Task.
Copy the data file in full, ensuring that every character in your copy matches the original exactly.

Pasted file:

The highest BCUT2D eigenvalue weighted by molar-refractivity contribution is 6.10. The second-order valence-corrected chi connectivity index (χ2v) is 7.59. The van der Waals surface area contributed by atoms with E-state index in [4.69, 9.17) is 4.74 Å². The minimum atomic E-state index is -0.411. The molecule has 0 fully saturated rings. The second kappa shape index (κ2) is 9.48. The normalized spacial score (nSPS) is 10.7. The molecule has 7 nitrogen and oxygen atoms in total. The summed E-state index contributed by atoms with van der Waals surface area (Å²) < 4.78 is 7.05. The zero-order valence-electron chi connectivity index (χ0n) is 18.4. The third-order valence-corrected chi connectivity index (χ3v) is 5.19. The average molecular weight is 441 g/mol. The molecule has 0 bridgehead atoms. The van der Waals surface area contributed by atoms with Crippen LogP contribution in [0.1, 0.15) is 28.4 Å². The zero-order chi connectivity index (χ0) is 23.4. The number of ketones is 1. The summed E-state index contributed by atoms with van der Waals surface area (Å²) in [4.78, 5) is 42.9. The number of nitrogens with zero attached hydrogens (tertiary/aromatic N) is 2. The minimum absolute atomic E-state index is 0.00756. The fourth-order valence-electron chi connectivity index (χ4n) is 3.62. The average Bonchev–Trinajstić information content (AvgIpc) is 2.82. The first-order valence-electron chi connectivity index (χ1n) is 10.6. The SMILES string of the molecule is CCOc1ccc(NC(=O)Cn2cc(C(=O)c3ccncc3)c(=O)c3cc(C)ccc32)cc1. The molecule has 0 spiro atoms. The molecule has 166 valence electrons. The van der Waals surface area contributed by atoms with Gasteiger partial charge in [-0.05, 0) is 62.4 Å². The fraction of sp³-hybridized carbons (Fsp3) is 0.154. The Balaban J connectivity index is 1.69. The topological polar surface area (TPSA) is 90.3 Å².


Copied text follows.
The highest BCUT2D eigenvalue weighted by molar-refractivity contribution is 6.10. The second-order valence-corrected chi connectivity index (χ2v) is 7.59. The van der Waals surface area contributed by atoms with E-state index in [4.69, 9.17) is 4.74 Å². The minimum atomic E-state index is -0.411. The molecule has 0 fully saturated rings. The second kappa shape index (κ2) is 9.48. The normalized spacial score (nSPS) is 10.7. The molecule has 7 nitrogen and oxygen atoms in total. The summed E-state index contributed by atoms with van der Waals surface area (Å²) < 4.78 is 7.05. The zero-order valence-electron chi connectivity index (χ0n) is 18.4. The third-order valence-corrected chi connectivity index (χ3v) is 5.19. The average molecular weight is 441 g/mol. The molecule has 0 bridgehead atoms. The van der Waals surface area contributed by atoms with Crippen LogP contribution in [0.1, 0.15) is 28.4 Å². The zero-order chi connectivity index (χ0) is 23.4. The number of ketones is 1. The summed E-state index contributed by atoms with van der Waals surface area (Å²) in [4.78, 5) is 42.9. The number of nitrogens with zero attached hydrogens (tertiary/aromatic N) is 2. The minimum absolute atomic E-state index is 0.00756. The fourth-order valence-electron chi connectivity index (χ4n) is 3.62. The average Bonchev–Trinajstić information content (AvgIpc) is 2.82. The first-order valence-electron chi connectivity index (χ1n) is 10.6. The SMILES string of the molecule is CCOc1ccc(NC(=O)Cn2cc(C(=O)c3ccncc3)c(=O)c3cc(C)ccc32)cc1. The molecule has 0 spiro atoms. The molecule has 166 valence electrons. The van der Waals surface area contributed by atoms with Gasteiger partial charge in [-0.05, 0) is 62.4 Å². The fraction of sp³-hybridized carbons (Fsp3) is 0.154. The Balaban J connectivity index is 1.69. The topological polar surface area (TPSA) is 90.3 Å².